Over the last several years we saw significant advances in the prevention and management of several neonatal conditions - sepsis, apnea, PDA, IVH, BPD, PPHN, growth restriction, etc. These were possible because of the remarkable research carried out clinically and in the biomedical laboratories. Technological advances in physiologic monitoring, laboratory tests, medications, equipment, (HFOV, ECMO, inhaled nitric oxide) etc significantly contributed to most of the advances in neonatal care. Many misadventures did take place during earlier phases of this journey. Now a stage of maturity and over-caution has arrived in this field. We started asking “where is the evidence” before new therapy is considered. Debates and controversies have become prevalent among care providers. Parents who are internet savvy can get relevant information online. This has led to family-centered care where parents take part in the treatment decisions. The evolution of perinatal ethics is a marker of scientific maturity. From the era of celebrating and proclaiming the smallest baby to survive, we asked how small is too small for a good outcome. Socioeconomic considerations also got into treatment decisions, and we moved away from the paternalistic attitude. Molecular diagnostic aides and genome sequencing have tailored treatment individualistically. Perhaps in the future, cell-based therapies may repair and regenerate organs leading to normal function.
Nurses are partners in the neonatal team and nursing research has added further refinements in this field including but not limited to cluster care, Kangaroo care, nesting, massage, etc. My plea to the editorial board is to request interested nurses and other ancillary staff (physical therapist, pharmacist, social worker, respiratory therapist, occupational therapist and developmental psychologist) to contribute to this journal.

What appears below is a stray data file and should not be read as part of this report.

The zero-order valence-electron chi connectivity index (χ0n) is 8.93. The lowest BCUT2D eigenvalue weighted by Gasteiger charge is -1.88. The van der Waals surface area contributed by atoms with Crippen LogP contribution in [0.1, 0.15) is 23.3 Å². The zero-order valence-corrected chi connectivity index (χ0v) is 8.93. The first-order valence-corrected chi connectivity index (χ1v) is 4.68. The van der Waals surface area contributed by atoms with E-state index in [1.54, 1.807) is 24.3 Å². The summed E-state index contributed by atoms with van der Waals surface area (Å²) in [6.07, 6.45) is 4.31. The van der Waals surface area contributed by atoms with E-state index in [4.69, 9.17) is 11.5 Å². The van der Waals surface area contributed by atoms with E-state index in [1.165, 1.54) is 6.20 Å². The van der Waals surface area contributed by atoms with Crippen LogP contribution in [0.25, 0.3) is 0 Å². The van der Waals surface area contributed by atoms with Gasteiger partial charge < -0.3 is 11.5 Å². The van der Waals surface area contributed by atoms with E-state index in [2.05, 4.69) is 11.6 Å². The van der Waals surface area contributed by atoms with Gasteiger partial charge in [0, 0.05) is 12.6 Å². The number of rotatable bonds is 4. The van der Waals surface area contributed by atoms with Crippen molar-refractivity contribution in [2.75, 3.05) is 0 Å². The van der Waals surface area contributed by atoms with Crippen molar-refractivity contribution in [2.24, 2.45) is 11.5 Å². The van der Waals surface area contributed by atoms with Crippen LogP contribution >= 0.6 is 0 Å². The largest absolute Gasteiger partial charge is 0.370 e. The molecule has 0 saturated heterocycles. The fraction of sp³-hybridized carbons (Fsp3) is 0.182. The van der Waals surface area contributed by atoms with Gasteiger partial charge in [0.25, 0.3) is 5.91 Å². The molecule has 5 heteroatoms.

Many clinical studies have lacked the power simply because of the low sample size (n).
Systematic reviews and meta-analyzes were used to address these issues. Cochrane Collaboration came into existence in 1993 with the goal of finding evidence from meta-analysis of randomized controlled trials and systematic reviews. Another major event was the establishment of the Vermont-Oxford network in the early 1990s. Several institutions became members of this, and currently it is the largest neonatal network with participation from around 1400 institutions from 34 countries. It may or may not be feasible to be members of this network in Kerala because of costs and other logistical issues, but a locally developed network of a few tertiary care institutions would certainly be a significant advantage. I urge the office bearers of this journal to consider this. Such networks in Kerala or South India can help in planning retrospective, casecohort, outcome, or prospective randomized controlled studies. All of us have inquisitive minds but lack the resources and tools for further explorations, but in a collaborative network, we can address these. Participants of the network may start several QA/QI studies and develop performance metrics and best practices.
There are several unique discernible differences in neonatal problems seen in India compared to other countries. These include lower incidence of BPD and NEC; higher incidence of infections, ROP, and fetal/neonatal growth restrictions. Whether nutrition, climate (unlikely), environmental factors (pollution), epigenetic factors, etc. play a role in these needs to be determined. As everyone becomes cognizant of the value of the evidence, I hope the clinicians and investigators will start seeking references and desist from quoting individuals (eminence-based!). To that extent, I am confident that your journal will serve a noble purpose. At this time, I am reminded of an African proverb “If you want go fast, you go alone; if you want to go far, go with everyone together”.
I wish this journal the best and hope that this will become the reference tool for every neonatal care provider.